The first part of this book is anchored in this area of the country around the rolling hills and ancient sites and henges – which are the portals into the Hyddenworld, and it is implied that the White Horse is Imbolc’s steed.  There is Earth-magic aplenty waiting patiently to be activated, and when it does, Jack and Katherine are thrust into a very different world. I particularly enjoyed these settings and the landscapes evoked.

Katherine is captured by the Fyrd and taken to Brum; the Fyrd know that Jack will follow, but they don’t reckon on the skills of the Hydden band who help him.  The Hydden themselves, although they live in harmony with the Earth, are happy to use human artifacts to help them.  The wonderfully inventive Bedwyn Stort has shoes with soles made from old car tyres; and the band frequently jump trains to get around. Reduce, reuse, recycle as they say …

The fire crackled and so did the surface of the venison.
‘Smells good,’ he said.
‘Roadkill,’ she murmured by way of explanation.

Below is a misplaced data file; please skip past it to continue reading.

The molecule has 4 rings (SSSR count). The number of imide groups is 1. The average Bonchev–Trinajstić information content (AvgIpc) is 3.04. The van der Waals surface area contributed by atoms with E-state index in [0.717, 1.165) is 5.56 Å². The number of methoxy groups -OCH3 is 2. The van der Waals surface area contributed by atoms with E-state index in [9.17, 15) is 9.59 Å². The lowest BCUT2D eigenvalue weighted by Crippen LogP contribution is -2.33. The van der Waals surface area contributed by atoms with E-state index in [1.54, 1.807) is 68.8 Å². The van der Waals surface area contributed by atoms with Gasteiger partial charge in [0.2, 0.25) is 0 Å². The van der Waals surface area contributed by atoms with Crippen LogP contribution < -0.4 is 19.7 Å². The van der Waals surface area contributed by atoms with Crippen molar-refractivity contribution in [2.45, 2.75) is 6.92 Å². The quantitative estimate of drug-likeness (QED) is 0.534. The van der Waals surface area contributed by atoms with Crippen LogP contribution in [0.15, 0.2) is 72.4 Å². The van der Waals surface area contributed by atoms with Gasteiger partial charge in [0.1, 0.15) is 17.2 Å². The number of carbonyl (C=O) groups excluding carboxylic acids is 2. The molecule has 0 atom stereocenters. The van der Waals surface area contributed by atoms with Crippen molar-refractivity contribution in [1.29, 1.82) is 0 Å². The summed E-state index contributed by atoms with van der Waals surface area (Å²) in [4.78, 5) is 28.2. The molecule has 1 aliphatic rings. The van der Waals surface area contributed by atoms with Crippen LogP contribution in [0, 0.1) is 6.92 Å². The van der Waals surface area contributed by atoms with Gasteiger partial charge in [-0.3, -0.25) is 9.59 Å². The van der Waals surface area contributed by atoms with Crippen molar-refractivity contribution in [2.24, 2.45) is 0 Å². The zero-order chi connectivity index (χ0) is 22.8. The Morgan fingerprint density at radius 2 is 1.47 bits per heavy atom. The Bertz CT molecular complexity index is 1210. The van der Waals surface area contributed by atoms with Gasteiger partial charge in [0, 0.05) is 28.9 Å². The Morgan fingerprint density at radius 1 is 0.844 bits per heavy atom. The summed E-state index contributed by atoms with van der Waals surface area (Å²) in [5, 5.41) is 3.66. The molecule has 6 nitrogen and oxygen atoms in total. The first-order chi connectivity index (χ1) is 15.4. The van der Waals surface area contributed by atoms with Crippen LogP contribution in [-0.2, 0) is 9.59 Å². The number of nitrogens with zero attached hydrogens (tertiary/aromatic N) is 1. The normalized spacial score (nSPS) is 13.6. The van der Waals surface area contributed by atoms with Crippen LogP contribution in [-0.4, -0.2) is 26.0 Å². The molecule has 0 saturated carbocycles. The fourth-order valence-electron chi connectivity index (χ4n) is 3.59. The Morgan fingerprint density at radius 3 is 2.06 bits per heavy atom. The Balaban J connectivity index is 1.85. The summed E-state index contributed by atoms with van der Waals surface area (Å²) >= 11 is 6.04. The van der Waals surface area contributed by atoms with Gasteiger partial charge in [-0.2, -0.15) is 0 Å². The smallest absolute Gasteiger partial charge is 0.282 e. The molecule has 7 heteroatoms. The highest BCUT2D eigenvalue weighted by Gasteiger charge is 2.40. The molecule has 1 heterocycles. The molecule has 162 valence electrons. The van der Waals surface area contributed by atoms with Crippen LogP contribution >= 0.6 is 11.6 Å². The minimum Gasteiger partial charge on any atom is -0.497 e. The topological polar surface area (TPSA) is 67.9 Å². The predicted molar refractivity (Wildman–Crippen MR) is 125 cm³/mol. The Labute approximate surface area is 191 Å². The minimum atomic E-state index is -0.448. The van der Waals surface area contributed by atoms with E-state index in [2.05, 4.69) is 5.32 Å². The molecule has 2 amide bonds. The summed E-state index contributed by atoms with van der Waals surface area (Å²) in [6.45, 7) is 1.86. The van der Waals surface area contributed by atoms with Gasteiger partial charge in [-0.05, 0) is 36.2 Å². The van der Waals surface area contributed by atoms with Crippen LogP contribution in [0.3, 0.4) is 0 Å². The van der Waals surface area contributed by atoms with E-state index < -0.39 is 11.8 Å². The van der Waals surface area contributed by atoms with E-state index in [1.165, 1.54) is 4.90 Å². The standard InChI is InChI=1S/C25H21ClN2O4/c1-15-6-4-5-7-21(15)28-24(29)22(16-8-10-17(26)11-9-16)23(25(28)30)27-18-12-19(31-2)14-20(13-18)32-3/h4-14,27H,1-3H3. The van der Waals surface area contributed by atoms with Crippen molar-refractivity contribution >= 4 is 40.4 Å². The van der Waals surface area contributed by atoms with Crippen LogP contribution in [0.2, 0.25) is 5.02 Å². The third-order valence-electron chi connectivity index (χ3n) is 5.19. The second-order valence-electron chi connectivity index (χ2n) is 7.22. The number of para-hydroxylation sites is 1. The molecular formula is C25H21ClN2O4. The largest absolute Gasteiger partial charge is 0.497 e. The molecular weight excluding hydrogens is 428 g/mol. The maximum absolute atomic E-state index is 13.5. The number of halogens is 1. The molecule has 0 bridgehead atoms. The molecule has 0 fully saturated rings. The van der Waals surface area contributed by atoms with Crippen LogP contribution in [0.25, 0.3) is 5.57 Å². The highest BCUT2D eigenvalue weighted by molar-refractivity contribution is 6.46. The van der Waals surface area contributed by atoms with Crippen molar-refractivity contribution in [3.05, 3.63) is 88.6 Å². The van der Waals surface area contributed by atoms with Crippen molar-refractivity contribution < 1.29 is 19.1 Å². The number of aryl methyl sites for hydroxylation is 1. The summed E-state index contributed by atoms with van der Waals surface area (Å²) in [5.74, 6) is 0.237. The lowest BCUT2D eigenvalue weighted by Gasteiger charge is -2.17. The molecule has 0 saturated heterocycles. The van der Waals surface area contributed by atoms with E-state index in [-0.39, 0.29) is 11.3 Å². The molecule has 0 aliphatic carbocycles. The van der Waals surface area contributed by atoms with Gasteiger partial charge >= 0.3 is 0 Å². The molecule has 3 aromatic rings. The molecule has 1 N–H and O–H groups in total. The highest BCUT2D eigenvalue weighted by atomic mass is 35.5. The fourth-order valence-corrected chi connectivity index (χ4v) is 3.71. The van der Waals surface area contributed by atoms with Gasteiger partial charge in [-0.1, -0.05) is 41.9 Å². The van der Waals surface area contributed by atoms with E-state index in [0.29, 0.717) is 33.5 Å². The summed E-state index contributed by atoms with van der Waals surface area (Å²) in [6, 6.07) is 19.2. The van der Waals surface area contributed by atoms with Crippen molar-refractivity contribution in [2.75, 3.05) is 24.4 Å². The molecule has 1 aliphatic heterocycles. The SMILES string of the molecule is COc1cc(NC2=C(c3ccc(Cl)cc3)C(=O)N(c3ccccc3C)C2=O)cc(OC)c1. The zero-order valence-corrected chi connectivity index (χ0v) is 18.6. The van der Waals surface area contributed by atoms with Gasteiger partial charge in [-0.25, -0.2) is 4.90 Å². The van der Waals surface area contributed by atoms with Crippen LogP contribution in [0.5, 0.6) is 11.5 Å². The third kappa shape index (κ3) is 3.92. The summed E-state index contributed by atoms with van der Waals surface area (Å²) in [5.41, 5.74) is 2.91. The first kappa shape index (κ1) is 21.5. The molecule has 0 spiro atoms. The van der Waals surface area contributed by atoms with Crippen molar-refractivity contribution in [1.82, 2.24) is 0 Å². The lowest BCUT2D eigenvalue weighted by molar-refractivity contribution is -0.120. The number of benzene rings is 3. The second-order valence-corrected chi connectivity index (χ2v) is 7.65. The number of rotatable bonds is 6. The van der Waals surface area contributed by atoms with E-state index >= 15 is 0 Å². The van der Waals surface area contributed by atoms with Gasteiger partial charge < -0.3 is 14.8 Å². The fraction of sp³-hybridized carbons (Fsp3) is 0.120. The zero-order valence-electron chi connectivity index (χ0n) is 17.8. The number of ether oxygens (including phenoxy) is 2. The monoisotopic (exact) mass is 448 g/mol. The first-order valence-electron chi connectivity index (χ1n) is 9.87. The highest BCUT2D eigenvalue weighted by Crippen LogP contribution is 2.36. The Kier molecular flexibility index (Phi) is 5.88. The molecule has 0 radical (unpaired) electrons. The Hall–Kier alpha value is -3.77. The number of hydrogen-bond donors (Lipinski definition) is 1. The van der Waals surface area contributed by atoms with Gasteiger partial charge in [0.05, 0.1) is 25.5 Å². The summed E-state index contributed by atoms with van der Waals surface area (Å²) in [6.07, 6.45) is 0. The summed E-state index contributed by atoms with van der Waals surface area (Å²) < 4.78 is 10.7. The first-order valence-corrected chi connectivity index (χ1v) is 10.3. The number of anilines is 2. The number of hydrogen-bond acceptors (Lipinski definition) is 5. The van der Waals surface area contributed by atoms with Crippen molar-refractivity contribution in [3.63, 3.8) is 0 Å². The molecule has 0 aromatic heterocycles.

It was things like this that endeared me to the Hydden, and gave a contemporary urban twist to their green faery-ness.  When we get to meet more Hydden types, it becomes clear that this is a race with issues that often mirror our own; for instance in Brum, there are the Bilgesnipe – brown-skinned Hydden that are skilled waterfolk and keep the canals and sewers from flooding  Brum, but are looked down upon almost as slaves by the Fyrd, who are gradually taking over governance of the great city and want to oust the toff Lord Festoon.

I liked the good Hydden very much, even though I couldn’t help thinking of them as hobbit-like, with Imbolc as a female Gandalf who appears at critical times to help things along.  They were well-characterised, interesting folk; compared with them, Jack and Katherine were underwritten, but I hope will come into their own in the subsequent books. Just topping 500 pages, there was quite a lot of explanation which, while necessary to an extent, did slow down the pace considerably in the early stages.  Despite the length, it was a quick and enjoyable read, and would certainly be suitable for young adults.  I find myself actually looking forward to the next installments with anticipation. (7.5/10, ARC supplied by the Amazon Vine programme).

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8 thoughts on “There’s a whole Hydden world out there …

  1. *laughs* Tolkien casts a long shadow, doesn’t he? Whenever I read fantasy I can feel Tolkien floating in the background, even when the books are nothing at all like his.